Consider this opening paragraph from an article in today’s edition of The New York Times: Chaos gripped New Orleans on Wednesday as looters ran wild, food and water supplies dwindled, bodies floated in the floodwaters, the evacuation of the Superdome began and officials said there was no choice but to abandon the city devastated by Hurricane Katrina, perhaps for months. President Bush pledged vast assistance, but acknowledged, “This recovery will take years.”
More: And to the rising toll of victims killed, injured or homeless and jobless were added other plagues: possible epidemics of disease; overwhelmed hospitals and sanitation facilities, lost communications and transportation systems and almost everywhere hellish scenes of wreckage-strewn communities. . . . . The bulk of the city’s refugees were in or around the Superdome, which has become a shelter of last resort for more than 20,000 people. Gov. Kathleen Babineaux Blanco of Louisiana said conditions there had become desperate, with food, water and other supplies running out, with toilets overflowing and the air foul, with temperatures hitting 100 degrees and tempers flaring. It’s becoming untenable,” the governor said. “There’s no power. It’s getting more difficult to get food and water supplies in, just basic essentials.” She said she wanted the Superdome totally evacuated within two days, and plans were being made to move most of the refugees to Houston’s Astrodome, 350 miles away, in a convoy of hundreds of buses. About 700 of the elderly and sick were removed from the sweltering stadium on Wednesday, but they were being sent elsewhere in the state.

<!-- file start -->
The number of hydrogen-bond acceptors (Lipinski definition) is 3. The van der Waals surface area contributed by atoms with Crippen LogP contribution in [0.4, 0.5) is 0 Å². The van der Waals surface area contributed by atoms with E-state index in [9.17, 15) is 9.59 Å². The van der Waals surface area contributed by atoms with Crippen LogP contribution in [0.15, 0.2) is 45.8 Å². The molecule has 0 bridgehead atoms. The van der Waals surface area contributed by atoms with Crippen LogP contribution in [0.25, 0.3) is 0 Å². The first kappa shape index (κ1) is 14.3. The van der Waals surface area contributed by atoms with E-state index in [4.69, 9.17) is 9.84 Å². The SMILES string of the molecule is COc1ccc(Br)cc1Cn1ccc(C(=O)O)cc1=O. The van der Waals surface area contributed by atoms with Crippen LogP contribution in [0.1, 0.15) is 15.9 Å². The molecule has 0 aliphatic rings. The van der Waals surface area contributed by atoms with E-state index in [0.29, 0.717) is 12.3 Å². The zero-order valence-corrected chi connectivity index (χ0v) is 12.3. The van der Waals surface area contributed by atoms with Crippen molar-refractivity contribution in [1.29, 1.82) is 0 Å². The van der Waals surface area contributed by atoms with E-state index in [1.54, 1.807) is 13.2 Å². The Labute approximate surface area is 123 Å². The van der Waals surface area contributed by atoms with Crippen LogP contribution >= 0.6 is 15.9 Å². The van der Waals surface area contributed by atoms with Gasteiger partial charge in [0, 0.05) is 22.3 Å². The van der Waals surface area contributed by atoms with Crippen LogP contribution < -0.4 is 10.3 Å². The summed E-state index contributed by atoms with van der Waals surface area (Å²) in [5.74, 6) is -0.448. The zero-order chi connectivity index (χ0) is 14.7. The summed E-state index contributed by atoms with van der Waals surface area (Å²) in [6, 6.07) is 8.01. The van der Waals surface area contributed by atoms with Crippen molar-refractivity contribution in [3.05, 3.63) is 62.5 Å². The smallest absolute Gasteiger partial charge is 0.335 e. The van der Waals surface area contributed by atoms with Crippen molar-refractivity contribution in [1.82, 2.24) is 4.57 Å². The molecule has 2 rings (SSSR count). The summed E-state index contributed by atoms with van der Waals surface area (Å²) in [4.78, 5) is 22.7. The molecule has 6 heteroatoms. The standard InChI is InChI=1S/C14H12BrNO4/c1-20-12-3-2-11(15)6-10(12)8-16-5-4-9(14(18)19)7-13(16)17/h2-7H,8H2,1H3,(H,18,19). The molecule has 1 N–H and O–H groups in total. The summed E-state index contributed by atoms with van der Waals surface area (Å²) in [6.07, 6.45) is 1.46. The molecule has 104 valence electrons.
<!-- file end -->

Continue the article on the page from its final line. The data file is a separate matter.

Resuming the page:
Think back to last Saturday. Could we have imagined such a report? The suffering in New Orleans is beyond words. The grief throughout the region is immeasurable.
TO CONTRIBUTE TO DISASTER RELIEF: The North American Mission Board of the Southern Baptist Convention is the nation’s third-largest disaster relief agency. In order to contribute, go here.
DOCUMENTING THE DISASTER: The Chicago Tribune, The Washington Post, BBC News, Forbes, The Los Angeles Times, The Times-Picayune [New Orleans], CNN.
R. Albert Mohler Jr.
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